What The Emerald Ash Borer—And An Ash Tree—Can Mean

Emerald Ash Borer
KELO Emerald Ash Borer

By now, you no doubt probably know: the emerald ash borer is in KELOLAND. Many people will have to make decisions about what to do with their ash trees. Now that the emerald ash borer is here, an untreated ash tree will eventually be a dead ash tree.

For Jim Knutson of Sioux Falls, a green ash tree in his yard isn’t just any old tree. He planted it by hand, by himself- giving the tree an extra place in the family. 

“I wanted to protect it, try to save my tree,” Knutson said. “I planted the tree in 1966, so it’s a part of my life.” 

Matthew Schumacher’s business, First Dakota Horticulture, treated Knutson’s tree. 

“A series of injections around the base of the tree, and with a measured amount of insecticide, and it’s, we drill holes in the base of the tree, put a capsule in the base, and then inject a needle into it, and it’s under air pressure, we deliver the chemical into the tree,” Schumacher said.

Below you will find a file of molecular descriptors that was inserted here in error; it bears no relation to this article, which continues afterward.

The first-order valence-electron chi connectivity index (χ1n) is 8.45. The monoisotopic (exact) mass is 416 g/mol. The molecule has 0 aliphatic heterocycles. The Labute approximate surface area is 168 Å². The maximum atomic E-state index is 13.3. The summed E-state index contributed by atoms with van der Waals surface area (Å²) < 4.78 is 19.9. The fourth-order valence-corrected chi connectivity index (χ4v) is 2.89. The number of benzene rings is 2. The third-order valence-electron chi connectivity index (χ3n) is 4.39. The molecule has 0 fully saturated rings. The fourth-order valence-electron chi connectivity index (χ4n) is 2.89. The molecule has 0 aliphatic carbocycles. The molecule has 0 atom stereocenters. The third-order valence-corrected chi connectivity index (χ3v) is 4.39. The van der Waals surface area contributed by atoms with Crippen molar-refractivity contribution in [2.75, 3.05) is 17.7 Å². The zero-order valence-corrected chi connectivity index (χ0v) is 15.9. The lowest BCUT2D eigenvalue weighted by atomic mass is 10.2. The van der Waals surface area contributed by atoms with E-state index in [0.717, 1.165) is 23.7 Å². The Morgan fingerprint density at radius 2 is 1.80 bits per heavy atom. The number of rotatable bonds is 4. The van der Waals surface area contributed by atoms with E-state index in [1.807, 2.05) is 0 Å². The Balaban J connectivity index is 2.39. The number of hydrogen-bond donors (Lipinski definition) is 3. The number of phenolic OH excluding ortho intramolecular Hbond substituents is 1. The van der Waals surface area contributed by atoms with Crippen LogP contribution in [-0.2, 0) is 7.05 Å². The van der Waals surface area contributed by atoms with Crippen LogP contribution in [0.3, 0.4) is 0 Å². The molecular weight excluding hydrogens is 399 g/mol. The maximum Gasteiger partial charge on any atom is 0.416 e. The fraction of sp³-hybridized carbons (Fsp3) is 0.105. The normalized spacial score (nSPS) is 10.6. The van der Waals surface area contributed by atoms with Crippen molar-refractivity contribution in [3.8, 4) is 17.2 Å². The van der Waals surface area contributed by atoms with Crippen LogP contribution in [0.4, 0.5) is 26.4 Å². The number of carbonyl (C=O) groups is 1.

The arrival of the emerald ash borer has affected First Dakota Horticulture.

“It made us do some adjustments within house,” Schumacher said. “We had to adjust as far as having salesmen on the ground to measure ash trees and give bids to people to try to protect their trees. It’s made us adjust some applicators that we have to go into different areas to help us to take care of the injections that we’re providing for folks.” 

This tree illustrates a point, Schumacher says.

“Planted about the same time the house was built, it’s a fantastic story…this shows you the value of a tree, and how important it is to them,” Schumacher said.

“It’s just been here forever. It’s a home for half a dozen squirrels and birds, and it’s just part of the area,” Knutson said.

Knutson takes time to feed squirrels.

Dan Santella: What do you feed them?

“Peanuts and sunflower seeds,” Knutson said.

Dan Santella: “Year round?” 

“No, just in the fall and the winter,” Knutson said. “They can hustle for themselves in the summertime. And they do.”

Knutson says treatment for his tree was worth it.

“Oh sure, it’s a price,” Knutson said. “But the tree’s worth more than the price of treating it, to me anyway.”

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